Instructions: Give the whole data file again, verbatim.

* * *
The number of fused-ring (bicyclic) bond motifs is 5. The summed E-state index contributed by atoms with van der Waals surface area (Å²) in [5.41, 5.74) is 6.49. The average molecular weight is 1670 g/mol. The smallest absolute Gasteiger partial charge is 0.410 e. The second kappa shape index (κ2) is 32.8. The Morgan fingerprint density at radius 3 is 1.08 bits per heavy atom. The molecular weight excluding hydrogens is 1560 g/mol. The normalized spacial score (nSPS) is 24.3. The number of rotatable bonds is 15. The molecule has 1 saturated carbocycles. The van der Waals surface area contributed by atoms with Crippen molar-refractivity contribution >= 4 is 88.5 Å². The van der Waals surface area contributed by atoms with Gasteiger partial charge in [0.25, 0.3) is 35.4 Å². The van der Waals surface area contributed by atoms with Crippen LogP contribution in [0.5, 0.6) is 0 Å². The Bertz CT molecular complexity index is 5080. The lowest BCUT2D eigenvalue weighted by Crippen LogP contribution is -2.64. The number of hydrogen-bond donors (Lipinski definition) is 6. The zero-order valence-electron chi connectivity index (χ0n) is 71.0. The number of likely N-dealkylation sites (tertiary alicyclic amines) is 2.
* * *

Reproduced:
The number of fused-ring (bicyclic) bond motifs is 5. The summed E-state index contributed by atoms with van der Waals surface area (Å²) in [5.41, 5.74) is 6.49. The average molecular weight is 1670 g/mol. The smallest absolute Gasteiger partial charge is 0.410 e. The second kappa shape index (κ2) is 32.8. The Morgan fingerprint density at radius 3 is 1.08 bits per heavy atom. The molecular weight excluding hydrogens is 1560 g/mol. The normalized spacial score (nSPS) is 24.3. The number of rotatable bonds is 15. The molecule has 1 saturated carbocycles. The van der Waals surface area contributed by atoms with Crippen molar-refractivity contribution >= 4 is 88.5 Å². The van der Waals surface area contributed by atoms with Gasteiger partial charge in [0.25, 0.3) is 35.4 Å². The van der Waals surface area contributed by atoms with Crippen LogP contribution in [0.5, 0.6) is 0 Å². The Bertz CT molecular complexity index is 5080. The lowest BCUT2D eigenvalue weighted by Crippen LogP contribution is -2.64. The number of hydrogen-bond donors (Lipinski definition) is 6. The zero-order valence-electron chi connectivity index (χ0n) is 71.0. The number of likely N-dealkylation sites (tertiary alicyclic amines) is 2.